Growing the services is precisely the goal, but also the problem. "We have the potential to make tens of millions of people respond simultaneously, and we'd better be ready for it," cautions Evan Saks, director of marketing for Commerce.TV.
Ready or not, most experts agree e-commerce is destined for cable TV, albeit over time. "It means all new back office applications are needed, and cable operators will need to share revenues with fulfillment transaction providers. But there's lots more in revenue," says Hal Krisbergh, chairman and CEO of WorldGate Communications Inc.
WorldGate, Krisbergh says, charges about 30 to 35 percent of the proceeds from transactions by cable operators. However, the "home run," Krisbergh insists, is cable's 70 percent penetration and eight hours of use each day, which affords cable operators a golden opportunity.
"Internet revenues come from PCs being on one hour a day in 35 percent of homes with access. Whatever you think of e-commerce, TV clearly becomes an explosive revenue opportunity in the house," he says.
The Gartner Group expects interactive TV portals to generate slightly more than $4 billion in revenue in 2004, which includes commissions paid from merchants to the system operators and not total retail sales.
As impressive as the revenue potential is, however, it has its limitations. "Some things won't be bought over TV. Pizzas and CDs are more impulsive buys and will be purchased over TV, which makes e-commerce a different business model. Everyone wants 12.5 percent of a transaction with margins being 5 to 20 percent, which are very thin, so the cable operator's e-commerce business model is very complex. It's a bizarre marketplace," says Richard Fisher, president of Respond TV.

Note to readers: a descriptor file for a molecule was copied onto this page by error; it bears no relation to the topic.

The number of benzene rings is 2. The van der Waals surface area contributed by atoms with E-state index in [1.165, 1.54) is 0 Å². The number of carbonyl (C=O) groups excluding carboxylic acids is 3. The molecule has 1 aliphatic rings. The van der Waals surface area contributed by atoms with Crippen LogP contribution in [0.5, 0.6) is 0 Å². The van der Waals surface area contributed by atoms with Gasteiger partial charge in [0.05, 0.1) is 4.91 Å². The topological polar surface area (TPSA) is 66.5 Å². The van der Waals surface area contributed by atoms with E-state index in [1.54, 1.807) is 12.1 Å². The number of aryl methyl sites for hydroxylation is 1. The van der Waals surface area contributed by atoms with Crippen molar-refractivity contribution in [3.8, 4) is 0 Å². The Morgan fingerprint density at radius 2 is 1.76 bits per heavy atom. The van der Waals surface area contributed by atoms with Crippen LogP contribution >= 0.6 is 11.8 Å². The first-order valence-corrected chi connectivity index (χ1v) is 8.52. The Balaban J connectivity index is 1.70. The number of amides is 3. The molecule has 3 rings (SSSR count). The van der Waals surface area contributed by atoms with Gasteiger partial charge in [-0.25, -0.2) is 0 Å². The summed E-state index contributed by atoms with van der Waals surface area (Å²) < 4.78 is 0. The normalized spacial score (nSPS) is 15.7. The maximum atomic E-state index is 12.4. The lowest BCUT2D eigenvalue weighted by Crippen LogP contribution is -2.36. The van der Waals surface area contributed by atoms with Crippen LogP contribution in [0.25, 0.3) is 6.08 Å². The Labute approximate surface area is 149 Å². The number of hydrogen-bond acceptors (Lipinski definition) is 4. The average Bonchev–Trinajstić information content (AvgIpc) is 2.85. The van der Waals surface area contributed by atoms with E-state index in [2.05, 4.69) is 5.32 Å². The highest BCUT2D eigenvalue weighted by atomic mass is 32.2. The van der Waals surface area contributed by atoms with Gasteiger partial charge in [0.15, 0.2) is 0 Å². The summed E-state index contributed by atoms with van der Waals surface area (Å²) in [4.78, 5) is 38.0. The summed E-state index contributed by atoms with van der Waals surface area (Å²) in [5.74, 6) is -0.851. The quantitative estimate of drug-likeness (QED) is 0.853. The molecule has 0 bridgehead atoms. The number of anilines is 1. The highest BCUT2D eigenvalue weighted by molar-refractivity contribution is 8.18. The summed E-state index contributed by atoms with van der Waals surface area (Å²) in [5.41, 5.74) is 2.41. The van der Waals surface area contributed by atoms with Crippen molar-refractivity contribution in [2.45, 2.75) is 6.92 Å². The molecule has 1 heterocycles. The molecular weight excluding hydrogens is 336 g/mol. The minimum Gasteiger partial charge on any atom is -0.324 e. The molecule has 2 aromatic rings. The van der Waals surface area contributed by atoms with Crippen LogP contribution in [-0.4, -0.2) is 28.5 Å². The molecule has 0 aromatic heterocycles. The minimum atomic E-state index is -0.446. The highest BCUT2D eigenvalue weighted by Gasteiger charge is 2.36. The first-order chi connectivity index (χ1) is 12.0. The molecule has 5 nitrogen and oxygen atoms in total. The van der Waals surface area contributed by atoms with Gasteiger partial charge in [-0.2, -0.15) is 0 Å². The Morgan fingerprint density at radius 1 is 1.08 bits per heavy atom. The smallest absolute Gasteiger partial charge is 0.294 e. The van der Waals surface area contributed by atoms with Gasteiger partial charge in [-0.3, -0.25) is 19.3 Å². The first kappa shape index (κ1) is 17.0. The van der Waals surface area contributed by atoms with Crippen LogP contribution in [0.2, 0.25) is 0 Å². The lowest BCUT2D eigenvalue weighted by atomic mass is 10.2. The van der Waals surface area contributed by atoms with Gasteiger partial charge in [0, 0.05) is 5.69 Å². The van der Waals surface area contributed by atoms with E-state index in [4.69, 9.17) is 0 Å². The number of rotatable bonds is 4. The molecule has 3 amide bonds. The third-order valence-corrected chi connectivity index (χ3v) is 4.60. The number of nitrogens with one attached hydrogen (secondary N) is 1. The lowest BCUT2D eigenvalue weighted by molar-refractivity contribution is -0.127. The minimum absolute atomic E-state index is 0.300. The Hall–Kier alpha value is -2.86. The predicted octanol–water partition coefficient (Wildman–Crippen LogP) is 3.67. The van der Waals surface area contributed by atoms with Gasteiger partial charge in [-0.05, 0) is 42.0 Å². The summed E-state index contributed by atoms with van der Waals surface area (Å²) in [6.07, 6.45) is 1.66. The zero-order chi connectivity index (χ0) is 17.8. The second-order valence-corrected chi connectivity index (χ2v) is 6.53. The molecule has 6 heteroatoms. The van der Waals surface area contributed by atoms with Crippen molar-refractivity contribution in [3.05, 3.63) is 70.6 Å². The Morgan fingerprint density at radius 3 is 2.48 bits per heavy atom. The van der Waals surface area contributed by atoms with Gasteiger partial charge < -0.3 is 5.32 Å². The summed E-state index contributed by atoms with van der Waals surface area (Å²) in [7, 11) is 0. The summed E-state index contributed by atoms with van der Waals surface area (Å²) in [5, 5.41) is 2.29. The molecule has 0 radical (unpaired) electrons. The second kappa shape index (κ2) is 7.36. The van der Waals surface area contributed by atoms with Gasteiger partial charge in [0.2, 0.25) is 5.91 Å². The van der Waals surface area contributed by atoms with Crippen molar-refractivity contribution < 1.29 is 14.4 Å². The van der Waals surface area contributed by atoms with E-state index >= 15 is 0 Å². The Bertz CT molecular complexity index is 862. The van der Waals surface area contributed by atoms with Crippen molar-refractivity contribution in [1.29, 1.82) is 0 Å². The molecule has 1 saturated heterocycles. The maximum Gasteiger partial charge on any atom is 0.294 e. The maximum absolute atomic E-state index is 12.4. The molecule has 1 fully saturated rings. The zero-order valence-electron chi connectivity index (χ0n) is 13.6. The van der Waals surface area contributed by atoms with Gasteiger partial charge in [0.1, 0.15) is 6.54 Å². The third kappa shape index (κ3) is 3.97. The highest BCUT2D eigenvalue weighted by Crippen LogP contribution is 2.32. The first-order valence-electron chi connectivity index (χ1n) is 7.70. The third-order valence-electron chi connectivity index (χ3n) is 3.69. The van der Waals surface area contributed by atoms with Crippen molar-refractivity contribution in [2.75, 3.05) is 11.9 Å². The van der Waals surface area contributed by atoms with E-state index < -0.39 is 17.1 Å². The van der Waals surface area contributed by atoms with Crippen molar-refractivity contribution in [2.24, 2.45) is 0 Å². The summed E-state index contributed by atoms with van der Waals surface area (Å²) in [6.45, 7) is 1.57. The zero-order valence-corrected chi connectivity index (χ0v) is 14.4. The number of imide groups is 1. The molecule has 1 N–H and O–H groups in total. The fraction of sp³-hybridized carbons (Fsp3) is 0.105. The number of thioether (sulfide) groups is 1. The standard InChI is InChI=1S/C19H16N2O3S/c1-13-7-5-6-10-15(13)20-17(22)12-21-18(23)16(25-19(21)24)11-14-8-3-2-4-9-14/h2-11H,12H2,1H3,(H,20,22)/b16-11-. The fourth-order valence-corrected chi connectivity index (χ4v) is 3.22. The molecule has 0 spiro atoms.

The purchase of big ticket items such as cars, expensive clothing and items requiring at least some minimal research are expected to remain at the retail level, or in a growing number of cases, over the Internet, and not via an interactive TV transaction. Yet there is a point of diminishing returns for interactive TV purchases. Says Saks: "There is a minimum point at $12 to $15 where interactive TV transactions makes sense. That's the lowest range to make a viable business model."
Snowden concurs. "Pizza is a natural because you order it while watching TV. It's a great opportunity. For other products like cars, probably not."
Some are talking up other benefits to the e-commerce and t-commerce business model such as the direct marketing potential of e-commerce applications. Says Fisher: "If you're talking about large, aggregate audiences, lead generators are huge. The idea of targeting capabilities is the Holy Grail, and the idea of combining the emotive power of targeted offerings is awesome. It doesn't mean you don't sell stuff, just that the direct marketing opportunities are greater."